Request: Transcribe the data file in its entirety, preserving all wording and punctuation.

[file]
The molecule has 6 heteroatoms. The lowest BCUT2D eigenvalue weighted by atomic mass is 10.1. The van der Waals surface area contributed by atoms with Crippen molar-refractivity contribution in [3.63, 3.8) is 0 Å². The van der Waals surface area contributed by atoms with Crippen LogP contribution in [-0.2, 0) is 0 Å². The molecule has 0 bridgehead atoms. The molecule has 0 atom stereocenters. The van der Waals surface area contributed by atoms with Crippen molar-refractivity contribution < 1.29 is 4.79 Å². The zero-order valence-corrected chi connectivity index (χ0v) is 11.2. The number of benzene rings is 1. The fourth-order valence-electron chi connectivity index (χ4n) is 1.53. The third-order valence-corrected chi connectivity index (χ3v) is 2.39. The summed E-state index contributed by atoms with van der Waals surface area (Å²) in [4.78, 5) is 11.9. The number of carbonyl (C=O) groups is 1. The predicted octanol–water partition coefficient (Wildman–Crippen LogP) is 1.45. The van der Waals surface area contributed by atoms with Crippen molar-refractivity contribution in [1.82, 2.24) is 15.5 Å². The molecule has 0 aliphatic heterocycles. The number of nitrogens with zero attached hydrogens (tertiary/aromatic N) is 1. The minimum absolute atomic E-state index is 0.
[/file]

The molecule has 6 heteroatoms. The lowest BCUT2D eigenvalue weighted by atomic mass is 10.1. The van der Waals surface area contributed by atoms with Crippen molar-refractivity contribution in [3.63, 3.8) is 0 Å². The van der Waals surface area contributed by atoms with Crippen LogP contribution in [-0.2, 0) is 0 Å². The molecule has 0 bridgehead atoms. The molecule has 0 atom stereocenters. The van der Waals surface area contributed by atoms with Crippen molar-refractivity contribution < 1.29 is 4.79 Å². The zero-order valence-corrected chi connectivity index (χ0v) is 11.2. The number of benzene rings is 1. The fourth-order valence-electron chi connectivity index (χ4n) is 1.53. The third-order valence-corrected chi connectivity index (χ3v) is 2.39. The summed E-state index contributed by atoms with van der Waals surface area (Å²) in [4.78, 5) is 11.9. The number of carbonyl (C=O) groups is 1. The predicted octanol–water partition coefficient (Wildman–Crippen LogP) is 1.45. The van der Waals surface area contributed by atoms with Crippen molar-refractivity contribution in [1.82, 2.24) is 15.5 Å². The molecule has 0 aliphatic heterocycles. The number of nitrogens with zero attached hydrogens (tertiary/aromatic N) is 1. The minimum absolute atomic E-state index is 0.